|Inventory No: NAPT.1999.000013
|UNIDENTIFIED Artist, Faience; Painted Clay Figure Standing, Mayan, (8")
Faience; Painted Clay Figure Standing,
700 B.C. – 400 B.C.
The Classic period (c. 250–900 AD) witnessed the peak of large-scale construction and urbanism, the recording
of monumental inscriptions, and a period of significant intellectual and artistic development, particularly in the southern
lowland regions. They developed an agriculturally intensive, city-centered empire consisting of numerous independent city-states.
This includes the well-known cities of
Palenque, Copán and Calakmul, but also
the lesser known Dos Pilas, Uaxactun, Altun Ha, and
Bonampak, among others. The Early Classic settlement distribution in the northern Maya lowlands is not as
clearly known as the southern zone, but does include a number of population centers, such as Oxkintok, Chunchucmil, and the
early occupation of
Uxmal. The most notable monuments are the stepped pyramids they built in their religious centers and the accompanying palaces
of their rulers. The palace at Cancuen is the largest in the Maya area, though the site, interestingly, lacks pyramids. Other
important archaeological remains include the carved stone slabs usually called stelae (the Maya called them tetun, or "tree-stones"),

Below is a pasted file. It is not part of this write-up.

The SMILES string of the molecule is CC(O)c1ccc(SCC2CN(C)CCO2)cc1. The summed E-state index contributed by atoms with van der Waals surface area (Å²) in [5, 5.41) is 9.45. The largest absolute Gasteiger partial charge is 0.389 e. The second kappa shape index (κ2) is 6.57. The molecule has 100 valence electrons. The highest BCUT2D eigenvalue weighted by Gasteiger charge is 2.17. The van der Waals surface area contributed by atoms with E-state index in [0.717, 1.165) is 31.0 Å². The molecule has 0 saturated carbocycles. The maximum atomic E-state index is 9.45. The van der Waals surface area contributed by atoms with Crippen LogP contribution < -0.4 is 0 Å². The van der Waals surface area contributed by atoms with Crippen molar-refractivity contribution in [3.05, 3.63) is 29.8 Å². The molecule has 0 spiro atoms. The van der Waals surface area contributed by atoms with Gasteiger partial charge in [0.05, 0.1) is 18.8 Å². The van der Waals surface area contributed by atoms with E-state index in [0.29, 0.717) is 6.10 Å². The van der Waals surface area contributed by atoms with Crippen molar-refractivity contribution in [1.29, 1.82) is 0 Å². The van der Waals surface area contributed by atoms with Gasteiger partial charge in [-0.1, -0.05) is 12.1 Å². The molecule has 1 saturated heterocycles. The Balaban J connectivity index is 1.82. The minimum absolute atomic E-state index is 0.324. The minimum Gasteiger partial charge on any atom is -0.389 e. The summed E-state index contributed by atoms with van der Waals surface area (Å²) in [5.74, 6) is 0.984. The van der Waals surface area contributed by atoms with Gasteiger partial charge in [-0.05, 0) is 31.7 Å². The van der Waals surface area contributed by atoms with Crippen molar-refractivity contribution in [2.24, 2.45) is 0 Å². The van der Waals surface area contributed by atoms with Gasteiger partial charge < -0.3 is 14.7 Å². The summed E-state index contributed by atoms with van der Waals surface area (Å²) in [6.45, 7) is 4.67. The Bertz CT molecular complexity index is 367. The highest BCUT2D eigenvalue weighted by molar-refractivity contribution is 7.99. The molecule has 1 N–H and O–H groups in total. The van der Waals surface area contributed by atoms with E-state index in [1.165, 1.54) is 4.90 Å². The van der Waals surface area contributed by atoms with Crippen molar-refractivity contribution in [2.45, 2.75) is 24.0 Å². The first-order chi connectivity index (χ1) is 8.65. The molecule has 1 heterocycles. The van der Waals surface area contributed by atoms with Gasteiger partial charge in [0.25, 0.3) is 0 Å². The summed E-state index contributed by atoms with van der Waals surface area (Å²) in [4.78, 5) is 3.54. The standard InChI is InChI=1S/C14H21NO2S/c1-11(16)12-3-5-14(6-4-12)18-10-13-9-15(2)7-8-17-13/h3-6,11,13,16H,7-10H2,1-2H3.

which depict rulers along with hieroglyphic texts describing their genealogy, military victories, and other accomplishments.
The Maya civilization participated in long distance trade with many of the other Mesoamerican cultures, including Teotihuacan,
the Zapotec and other groups in central and Gulf-Coast Mexico, as well as with more distant, non-Mesoamerican groups, for
example the Tainos in the Caribbean. Archeologists have also found gold from
Panama in the Sacred Cenote of Chichen Itza. Important
trade goods included cacao, salt, sea shells, jade and obsidian.
Mayan Figure, Painted Faience
Materials: Clay and natural
Neal Prince Trust u/a/d 10.18.1999
Mr. Neal Prince
Mr. Neal Prince and
Mr. Herbert Waide Hemphill, Jr.¹
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